Are you ready to buckle up your kite harness? Attach your safety leash and learn what you should know before choosing a waist, seat, or boardshorts harness.
The harness is one of the most important equipment items in kiteboarding. Choosing the right harness for your body and style of riding is critical.
It connects you to the kite bar, transferring the pull of the kite from your hands to your body, but it is often overlooked in the kiteboarding world.
The harness also creates a balance zone that enables you to turn, steer, and control your kite with one hand, even in the most powerful wind conditions.
Generally speaking, in kiteboarding, you don't want to experience equipment failure.
In the event of gear malfunction, you can be left stranded in the open ocean.
That's why you should always get and use top-quality harnesses made from resistant materials.
Cheap models are not advisable.
Types of Kitesurfing Harnesses
There are two types of kitesurfing harnesses: the waist harness, the seat harness, and the boardshorts harness.
It's up to the rider to choose which one fits his/her riding best.
That is why you should try out a few models and compare features before making a final decision.
Kiteboarding beginners and riders suffering from back pain tend to prefer seat harnesses because they fit around the hips and offer a lower hook point.
Despite its diaper style, the seat harness is the original kite harness, and it is still used by advanced kite athletes in speed and long-distance races because of its lower center of gravity they provide.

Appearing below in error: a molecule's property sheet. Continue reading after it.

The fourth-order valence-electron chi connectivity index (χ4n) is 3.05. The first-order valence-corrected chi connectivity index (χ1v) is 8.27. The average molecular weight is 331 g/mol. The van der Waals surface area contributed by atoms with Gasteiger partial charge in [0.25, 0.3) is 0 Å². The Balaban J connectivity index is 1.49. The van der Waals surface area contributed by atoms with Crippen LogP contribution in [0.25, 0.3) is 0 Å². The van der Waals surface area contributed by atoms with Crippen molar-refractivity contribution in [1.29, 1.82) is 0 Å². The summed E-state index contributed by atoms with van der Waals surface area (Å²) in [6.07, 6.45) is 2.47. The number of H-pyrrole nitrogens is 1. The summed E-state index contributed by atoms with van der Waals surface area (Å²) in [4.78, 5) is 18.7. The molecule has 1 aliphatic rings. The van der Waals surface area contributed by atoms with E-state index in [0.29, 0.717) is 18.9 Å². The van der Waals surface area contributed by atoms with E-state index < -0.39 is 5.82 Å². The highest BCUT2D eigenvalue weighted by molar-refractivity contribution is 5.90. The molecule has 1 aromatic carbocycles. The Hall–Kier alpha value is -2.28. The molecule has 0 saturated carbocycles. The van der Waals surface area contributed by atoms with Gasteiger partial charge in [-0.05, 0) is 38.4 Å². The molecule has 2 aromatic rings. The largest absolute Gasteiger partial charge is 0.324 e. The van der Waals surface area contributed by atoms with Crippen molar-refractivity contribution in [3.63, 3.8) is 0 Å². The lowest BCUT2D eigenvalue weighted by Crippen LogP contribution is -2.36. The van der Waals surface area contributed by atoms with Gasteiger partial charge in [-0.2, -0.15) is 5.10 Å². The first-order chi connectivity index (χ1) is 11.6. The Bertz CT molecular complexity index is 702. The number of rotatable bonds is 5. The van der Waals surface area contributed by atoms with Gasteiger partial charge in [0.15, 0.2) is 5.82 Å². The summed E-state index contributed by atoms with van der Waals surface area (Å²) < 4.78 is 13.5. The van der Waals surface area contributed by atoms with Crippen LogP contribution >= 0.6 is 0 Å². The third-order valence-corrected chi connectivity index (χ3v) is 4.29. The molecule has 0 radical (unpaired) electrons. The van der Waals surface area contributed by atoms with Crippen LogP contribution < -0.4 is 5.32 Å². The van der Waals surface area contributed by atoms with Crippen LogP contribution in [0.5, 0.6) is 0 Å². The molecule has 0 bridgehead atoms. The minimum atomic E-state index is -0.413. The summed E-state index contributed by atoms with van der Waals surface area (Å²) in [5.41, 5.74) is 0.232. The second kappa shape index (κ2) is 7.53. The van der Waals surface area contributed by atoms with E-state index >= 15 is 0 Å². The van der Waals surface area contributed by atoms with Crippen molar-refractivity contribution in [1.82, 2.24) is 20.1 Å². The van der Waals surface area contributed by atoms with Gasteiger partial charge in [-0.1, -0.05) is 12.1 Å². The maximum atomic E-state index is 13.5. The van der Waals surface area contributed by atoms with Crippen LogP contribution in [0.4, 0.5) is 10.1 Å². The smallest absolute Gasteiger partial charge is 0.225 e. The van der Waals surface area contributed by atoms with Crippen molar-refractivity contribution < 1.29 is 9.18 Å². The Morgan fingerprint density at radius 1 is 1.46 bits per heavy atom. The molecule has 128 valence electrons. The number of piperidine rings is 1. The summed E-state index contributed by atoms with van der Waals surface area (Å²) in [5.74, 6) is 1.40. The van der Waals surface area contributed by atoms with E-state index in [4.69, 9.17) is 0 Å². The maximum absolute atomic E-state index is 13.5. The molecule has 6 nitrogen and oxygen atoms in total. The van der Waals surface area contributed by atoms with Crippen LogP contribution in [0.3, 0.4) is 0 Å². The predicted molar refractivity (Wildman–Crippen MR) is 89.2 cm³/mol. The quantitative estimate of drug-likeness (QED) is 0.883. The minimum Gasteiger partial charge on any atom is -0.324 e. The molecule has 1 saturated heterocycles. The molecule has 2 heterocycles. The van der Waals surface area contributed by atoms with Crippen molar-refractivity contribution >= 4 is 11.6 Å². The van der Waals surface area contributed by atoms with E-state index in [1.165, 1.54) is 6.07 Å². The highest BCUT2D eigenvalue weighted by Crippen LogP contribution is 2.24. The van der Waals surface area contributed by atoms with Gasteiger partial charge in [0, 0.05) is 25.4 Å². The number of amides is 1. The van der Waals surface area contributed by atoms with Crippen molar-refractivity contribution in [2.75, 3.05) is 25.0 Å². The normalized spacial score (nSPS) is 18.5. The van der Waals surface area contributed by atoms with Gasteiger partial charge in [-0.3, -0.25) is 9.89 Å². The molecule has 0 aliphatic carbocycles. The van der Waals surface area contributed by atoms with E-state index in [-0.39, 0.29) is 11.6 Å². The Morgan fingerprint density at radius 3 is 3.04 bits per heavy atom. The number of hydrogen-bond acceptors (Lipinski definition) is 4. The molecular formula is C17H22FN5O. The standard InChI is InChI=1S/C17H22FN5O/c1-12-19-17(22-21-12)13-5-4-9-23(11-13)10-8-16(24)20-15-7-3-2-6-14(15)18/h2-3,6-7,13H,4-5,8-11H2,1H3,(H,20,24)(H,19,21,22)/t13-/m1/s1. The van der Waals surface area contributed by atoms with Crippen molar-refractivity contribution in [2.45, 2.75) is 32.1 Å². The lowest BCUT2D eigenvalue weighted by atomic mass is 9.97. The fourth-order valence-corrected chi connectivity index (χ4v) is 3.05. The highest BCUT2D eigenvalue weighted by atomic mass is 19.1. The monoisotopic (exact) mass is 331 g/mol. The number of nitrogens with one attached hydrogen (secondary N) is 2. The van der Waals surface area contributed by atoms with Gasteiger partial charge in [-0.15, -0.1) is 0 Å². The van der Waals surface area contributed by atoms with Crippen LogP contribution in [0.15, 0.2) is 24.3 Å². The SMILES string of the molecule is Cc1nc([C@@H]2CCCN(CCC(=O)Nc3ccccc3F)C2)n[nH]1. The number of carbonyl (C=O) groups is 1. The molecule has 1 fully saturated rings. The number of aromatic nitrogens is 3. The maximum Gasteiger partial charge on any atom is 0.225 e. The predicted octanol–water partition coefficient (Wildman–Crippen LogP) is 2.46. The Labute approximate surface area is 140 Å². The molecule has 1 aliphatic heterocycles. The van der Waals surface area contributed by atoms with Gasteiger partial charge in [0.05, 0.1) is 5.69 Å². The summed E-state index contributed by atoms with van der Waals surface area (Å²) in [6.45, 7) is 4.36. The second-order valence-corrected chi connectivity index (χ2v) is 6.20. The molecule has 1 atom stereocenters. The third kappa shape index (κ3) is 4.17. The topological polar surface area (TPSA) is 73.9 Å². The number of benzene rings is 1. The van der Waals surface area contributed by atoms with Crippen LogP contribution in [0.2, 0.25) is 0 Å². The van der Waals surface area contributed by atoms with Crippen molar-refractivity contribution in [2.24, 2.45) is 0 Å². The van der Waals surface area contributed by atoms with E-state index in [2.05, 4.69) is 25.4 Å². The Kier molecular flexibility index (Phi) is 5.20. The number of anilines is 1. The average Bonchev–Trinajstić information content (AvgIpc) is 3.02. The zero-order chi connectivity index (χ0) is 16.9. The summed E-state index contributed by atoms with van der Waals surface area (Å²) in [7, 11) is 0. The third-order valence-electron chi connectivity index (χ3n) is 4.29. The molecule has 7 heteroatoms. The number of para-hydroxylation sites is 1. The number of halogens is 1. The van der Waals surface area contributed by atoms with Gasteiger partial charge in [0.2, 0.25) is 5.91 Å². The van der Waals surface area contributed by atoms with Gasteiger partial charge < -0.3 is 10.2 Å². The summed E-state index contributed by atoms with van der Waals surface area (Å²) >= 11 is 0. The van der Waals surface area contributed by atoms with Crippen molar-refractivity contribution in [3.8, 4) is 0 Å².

Waist harnesses offer a much freer riding experience and will let your legs move more in the water and while performing tricks and maneuvers.
They are more comfortable to wear, look cooler, and sit between the ribs and the hips.
If, for any reason, you have to swim a few hundred meters, then the waist harness will always make things easier for you.
There are also waist harnesses with taller back support for free riders or kiteboarders who never unhook and prefer to cruise around and lower profile models for freestylers.
Wave kitesurfers usually opt for systems with rope instead of a hook so that they slide around and turn abruptly.
For maximum freedom of movement, there's always the boardshorts harness, a simple concept with a lower hook point.
Kite Harness: Making the Right Choice
The typical kiteboarding harness features a flexible memory foam shell, a (sliding) spreader bar, a hook, a series of straps and power belts, a hook knife, and a leash connector.
But, no matter what your preference is, your harness must check all the following boxes:
1. Comfort: all harnesses should fit snugly without being too loose or too tight. Excessive pressure on the lower ribs will cause discomfort and may force you to interrupt your session earlier;
2. Safety functions: a good harness features several straps that allow you to tighten it around your waist and prevent it from riding up - a well-hidden knife is always a mandatory tool;
3. Quality of materials: a model with soft cushioned neoprene, good stitches, a high-end stainless steel hook will never cause breathing problems;
4. The right size for your body: a correct fitting model can provide support and reduce muscle fatigue, allowing for a longer and safer kiting session;
When choosing a kite harness, make a rigorous inspection to see if all components were correctly assembled.
Analyze the quality of the hard and soft shell and composite materials.